Apple and Google are also in the midst of similar disputes over app store payment processing, facing complaints that allege they are using their own policies to ensure payment fee revenue. The political momentum suggests it will be harder for Apple and Google to argue their position if the dispute between Epic against Apple and Google, or the dispute between India's Paytm and Google, become models for other companies to follow.

“If Apple and Google were forced to open up payments on their app stores, 30% fees wouldn’t be sustainable,” said Eric Grover, a principal at Intrepid Ventures.
Dealing with data
Google U.K. headquarters sign
Google also drew controversy following a reported deal with Mastercard to track retail sales, ostensibly to give Google greater insight into the links between online ads and sales.

Issues of privacy always draw political attention, since consumers default to a concern about personal information being used without their knowledge for marketing or other purposes — and it’s an easy issue for politicians to lean into.

Data is also at the forefront of e-commerce strategy at firms like Facebook, Apple and Google. The companies seek to enroll consumers in mobile wallets, gaining access to data that can generate additional revenue streams. Most of the Congressional activity to update data privacy laws has been in the Senate, though there is bipartisan support for stronger data privacy laws. There are also regulations outside the U.S. that govern data privacy, such as GDPR, which influence other countries.

“Big tech wants a greater role in payments to boost engagement and commerce, capture monetizable data, and generate fees on their already powerful platforms. If those platforms were broken up, forced to open up to third parties, and/or subject to increased antitrust scrutiny, big tech’s enormous potential in payments would be diminished, dramatically,” Grover said.
Facebook payments
Libra Facebook zuck buck
Facebook draws a lot of political attention, whether it's about its reported connection to the 2016 election hack, its management of political ads or its overall data privacy and security record.

The social network has myriad commerce initiatives that use all or parts of its network to enroll consumers or process transactions. Facebook in August unveiled Facebook Financial, an umbrella over Facebook Pay, WhatsApp's payment projects and transactional features from Messenger, Marketplace and Novi (the digital wallet that's tied to the Libra cryptocurrency project).

The Libra stablecoin is not directly connected to Facebook, but it's heavily associated with the social network and has been a lightning rod for political opposition globally. In the House of Representatives, Rep. Maxine Waters (D-Calif.) and Alexandria Osasio-Cortez, (D-N.Y.) have been vocal opponents of Libra. Ocasio-Cortez, who has become one of the most visible new Representatives, has linked the public's ability to trust Libra to Facebook's ties to the 2016 election controversy.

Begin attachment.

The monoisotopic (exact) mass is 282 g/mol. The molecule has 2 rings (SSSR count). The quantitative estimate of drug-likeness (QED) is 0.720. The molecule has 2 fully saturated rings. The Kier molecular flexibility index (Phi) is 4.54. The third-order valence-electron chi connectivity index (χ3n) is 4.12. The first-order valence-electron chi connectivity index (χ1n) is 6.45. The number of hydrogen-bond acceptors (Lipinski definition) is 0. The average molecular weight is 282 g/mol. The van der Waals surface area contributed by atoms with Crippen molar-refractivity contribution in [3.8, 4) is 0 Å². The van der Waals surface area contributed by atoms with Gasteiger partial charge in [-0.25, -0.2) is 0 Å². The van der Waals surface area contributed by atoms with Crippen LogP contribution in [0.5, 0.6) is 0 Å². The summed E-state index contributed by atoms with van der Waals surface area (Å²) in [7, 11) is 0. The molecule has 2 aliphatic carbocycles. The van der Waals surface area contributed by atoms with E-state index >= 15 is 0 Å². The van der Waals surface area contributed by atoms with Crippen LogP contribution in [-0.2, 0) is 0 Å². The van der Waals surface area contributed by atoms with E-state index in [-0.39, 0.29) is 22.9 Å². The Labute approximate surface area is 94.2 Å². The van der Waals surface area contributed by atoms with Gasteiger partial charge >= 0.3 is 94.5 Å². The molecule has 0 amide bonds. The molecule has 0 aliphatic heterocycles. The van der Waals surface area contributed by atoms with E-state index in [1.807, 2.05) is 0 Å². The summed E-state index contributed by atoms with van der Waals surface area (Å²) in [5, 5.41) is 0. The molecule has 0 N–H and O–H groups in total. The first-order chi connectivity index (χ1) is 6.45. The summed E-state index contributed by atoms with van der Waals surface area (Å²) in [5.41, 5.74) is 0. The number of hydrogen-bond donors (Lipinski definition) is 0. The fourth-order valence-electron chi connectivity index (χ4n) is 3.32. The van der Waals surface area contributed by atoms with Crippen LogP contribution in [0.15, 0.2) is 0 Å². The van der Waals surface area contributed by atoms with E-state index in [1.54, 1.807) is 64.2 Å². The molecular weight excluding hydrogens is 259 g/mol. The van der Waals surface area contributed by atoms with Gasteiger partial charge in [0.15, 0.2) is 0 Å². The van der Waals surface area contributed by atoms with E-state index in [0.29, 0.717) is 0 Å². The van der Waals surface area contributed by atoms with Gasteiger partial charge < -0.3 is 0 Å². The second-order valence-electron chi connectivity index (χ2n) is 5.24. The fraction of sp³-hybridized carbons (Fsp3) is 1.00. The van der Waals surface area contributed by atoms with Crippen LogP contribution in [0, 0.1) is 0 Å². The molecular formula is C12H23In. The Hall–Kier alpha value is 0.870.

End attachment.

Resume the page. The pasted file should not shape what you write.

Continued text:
One of the primary criticisms of large technology companies in the Judiciary Committee report is the firms' ability to link different activities together, in effect controlling different parts of a business such as consumer enrollment, advertising, shopping, payment authorization and fulfillment. Requiring Facebook to spin off these activities would challenge Facebook's ambitions to grow its payments franchise.

“If, for example, Facebook’s platforms were separated, Facebook Pay’s and Libra’s potential would be reduced," Grover said, adding the large four technology firms have “managed to make enemies on the left and the right.”
Cash out
amazon go store
Amazon has already enabled its Amazon Go checkout-free stores to accept cash, partly as a result of mostly local state laws mandating businesses accept cash. There are bills in both chambers to mandate cash access, with Sens. Robert Menendez (D-N.J.) and Kevin Cramer (R-N.D.) sponsoring the Senate bill.

In the House, Rep. Donald Payne (D-N.J.) has proposed a bill that would make it illegal for a business to refuse to accept cash, post signs barring cash or charge a higher price for cash-paying customers. Payne is expected to easily win his election, according to 538.com.

There are several Democrats in the House that have stated support for cash mandates, including Rhode Island's Cicilline, Yevette Clarke (D-N.Y.), IIhan Omar (D-Minn.) and Ayanna Pressly (D-Mass.). These representatives' seats are safe, but would need more liberal support in the House and Senate to move cash protection bills forward.
The check is in the mail
US mailbox
Two other representatives from blue districts, Bill Pascrell (D-N.J.) and Marcy Kaptur (D-Ohio), helped lead a successful push of a bill to provide $2 million for a pilot postal banking program.